The Agency header at 1200px
The Agency header at 1200px
The navigation menu at 1200px
The navigation menu at 1200px

Step 2 – 990px width

At 990px width some new issues arise: the text in our CTA banner secion is to big and our team name padding size is to small.

Step 3 – 767px width

At this screen resolution, we can very easily see that the margin between our elements in the Services and About us Sections is too small. In our contact area seems like a good idea to center our content and display the contact information inline.

Step 4 – 680px width

Our CTA section’s items are too big for this resolution. In our media query we simply have to decrease the font size and paddings:

Step 5 – 630px width

Our blue top header seems now overcrowded, so I decided to remove the email and phone information and only display the social icons in the center.
The Hero section text and buttons are too big, so we have to decrease their size and we can now center the content of our CTA section.

Step 6 – 500px width

To improve our Hero section appearance I modified the line height and button’s padding.

Step 7 – 450px width

At this small resolution, I want to display our blue The Agency heading part on its own line. To do this, we have to add a display: block property.
The padding between our links in the portfolio menu is to big, so I removed the padding completely and we fixed some issues with our team name.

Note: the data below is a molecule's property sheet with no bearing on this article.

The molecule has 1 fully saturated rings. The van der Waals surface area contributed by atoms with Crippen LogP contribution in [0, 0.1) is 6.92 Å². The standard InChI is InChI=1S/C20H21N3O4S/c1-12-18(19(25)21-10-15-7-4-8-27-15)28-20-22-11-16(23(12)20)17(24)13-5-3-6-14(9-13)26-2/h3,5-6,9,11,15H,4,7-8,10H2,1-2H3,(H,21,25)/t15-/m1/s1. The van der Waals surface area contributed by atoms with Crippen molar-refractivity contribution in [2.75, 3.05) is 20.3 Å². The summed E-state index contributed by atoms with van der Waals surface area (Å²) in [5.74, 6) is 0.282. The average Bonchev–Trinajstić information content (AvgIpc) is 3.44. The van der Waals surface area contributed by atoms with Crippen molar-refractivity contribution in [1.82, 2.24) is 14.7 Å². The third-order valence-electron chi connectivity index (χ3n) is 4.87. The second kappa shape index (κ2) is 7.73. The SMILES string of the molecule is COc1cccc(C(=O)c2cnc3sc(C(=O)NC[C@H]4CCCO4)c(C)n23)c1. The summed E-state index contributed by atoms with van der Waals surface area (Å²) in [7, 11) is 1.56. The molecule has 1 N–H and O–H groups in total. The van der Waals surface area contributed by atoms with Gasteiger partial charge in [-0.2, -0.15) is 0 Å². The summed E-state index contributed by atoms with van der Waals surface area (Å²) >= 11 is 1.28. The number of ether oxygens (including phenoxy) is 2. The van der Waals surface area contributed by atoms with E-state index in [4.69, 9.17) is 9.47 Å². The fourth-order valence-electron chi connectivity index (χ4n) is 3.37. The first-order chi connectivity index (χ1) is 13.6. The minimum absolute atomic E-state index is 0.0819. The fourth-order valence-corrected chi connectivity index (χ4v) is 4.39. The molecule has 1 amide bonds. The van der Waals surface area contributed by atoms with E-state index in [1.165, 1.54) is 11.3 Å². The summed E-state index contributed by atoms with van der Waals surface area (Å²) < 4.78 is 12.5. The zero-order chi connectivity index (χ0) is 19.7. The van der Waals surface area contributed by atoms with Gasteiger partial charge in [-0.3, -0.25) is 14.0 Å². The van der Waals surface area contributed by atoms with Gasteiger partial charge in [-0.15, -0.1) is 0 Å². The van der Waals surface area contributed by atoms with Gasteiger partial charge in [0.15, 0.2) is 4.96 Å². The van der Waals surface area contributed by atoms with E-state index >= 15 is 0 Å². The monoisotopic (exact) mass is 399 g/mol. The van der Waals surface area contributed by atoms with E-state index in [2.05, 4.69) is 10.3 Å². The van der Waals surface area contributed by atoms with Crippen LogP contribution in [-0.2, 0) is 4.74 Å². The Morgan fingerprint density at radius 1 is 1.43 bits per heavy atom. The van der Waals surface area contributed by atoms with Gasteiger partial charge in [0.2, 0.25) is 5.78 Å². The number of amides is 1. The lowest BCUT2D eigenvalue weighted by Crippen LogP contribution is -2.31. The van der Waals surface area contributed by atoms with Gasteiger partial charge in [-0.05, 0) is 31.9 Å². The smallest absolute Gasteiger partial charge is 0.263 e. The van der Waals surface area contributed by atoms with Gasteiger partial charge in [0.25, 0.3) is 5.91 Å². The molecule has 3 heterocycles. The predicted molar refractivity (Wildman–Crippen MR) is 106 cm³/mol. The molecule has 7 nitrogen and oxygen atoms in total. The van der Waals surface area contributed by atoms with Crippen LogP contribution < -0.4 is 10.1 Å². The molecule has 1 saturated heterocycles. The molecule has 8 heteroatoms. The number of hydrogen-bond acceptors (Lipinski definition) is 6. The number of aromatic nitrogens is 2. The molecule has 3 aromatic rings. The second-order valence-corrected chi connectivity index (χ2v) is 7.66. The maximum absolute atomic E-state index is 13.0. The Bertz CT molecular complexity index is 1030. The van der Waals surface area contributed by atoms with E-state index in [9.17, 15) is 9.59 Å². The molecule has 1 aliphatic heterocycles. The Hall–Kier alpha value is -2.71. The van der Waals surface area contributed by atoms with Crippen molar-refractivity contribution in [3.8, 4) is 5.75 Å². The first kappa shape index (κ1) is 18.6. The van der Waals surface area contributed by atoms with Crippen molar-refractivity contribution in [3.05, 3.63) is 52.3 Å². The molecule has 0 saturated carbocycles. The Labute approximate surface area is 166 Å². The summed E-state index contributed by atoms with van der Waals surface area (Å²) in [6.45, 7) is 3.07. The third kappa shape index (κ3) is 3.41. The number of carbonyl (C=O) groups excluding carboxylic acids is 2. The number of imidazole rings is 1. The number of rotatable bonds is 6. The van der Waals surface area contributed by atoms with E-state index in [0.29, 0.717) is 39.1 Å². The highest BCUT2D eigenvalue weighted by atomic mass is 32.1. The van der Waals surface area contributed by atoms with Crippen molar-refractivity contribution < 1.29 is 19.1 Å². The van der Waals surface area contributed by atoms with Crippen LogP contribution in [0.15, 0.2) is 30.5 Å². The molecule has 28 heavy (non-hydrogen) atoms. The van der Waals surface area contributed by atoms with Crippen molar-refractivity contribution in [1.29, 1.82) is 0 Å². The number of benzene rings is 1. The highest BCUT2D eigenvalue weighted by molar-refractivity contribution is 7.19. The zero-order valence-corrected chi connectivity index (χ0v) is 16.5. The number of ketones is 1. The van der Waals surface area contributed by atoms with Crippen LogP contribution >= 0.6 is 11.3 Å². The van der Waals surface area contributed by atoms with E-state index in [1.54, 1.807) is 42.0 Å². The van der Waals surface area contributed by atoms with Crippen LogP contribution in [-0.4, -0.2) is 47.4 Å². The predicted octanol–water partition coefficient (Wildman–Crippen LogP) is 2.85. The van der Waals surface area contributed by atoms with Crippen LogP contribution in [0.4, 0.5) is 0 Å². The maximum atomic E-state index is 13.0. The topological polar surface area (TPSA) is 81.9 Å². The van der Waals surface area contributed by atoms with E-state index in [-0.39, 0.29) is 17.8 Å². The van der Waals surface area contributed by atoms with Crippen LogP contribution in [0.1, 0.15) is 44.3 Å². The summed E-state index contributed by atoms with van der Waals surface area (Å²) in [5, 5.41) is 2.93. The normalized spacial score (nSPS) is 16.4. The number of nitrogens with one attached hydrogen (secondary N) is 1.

Step 8 – Really small screen resolution

At 398px the hero buttons and portfolio filter buttons are shown on their own line and we have to add some margin-top to add some spacing between them.

At 300px I decided to remove our agency name and only display the logo:


We finished this massive series and we built a clean and modern design agency portfolio template.

I hope you found this tutorial useful and learned some new techniques along the way. If you have any questions or suggestions to improve the code, feel free to leave a comment in the comment section bellow.

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Gabriel Neagu

Gabriel Neagu

I'm a developer from Bucharest, Romania passionate about design and clean code. In my free time I enjoy playing guitar.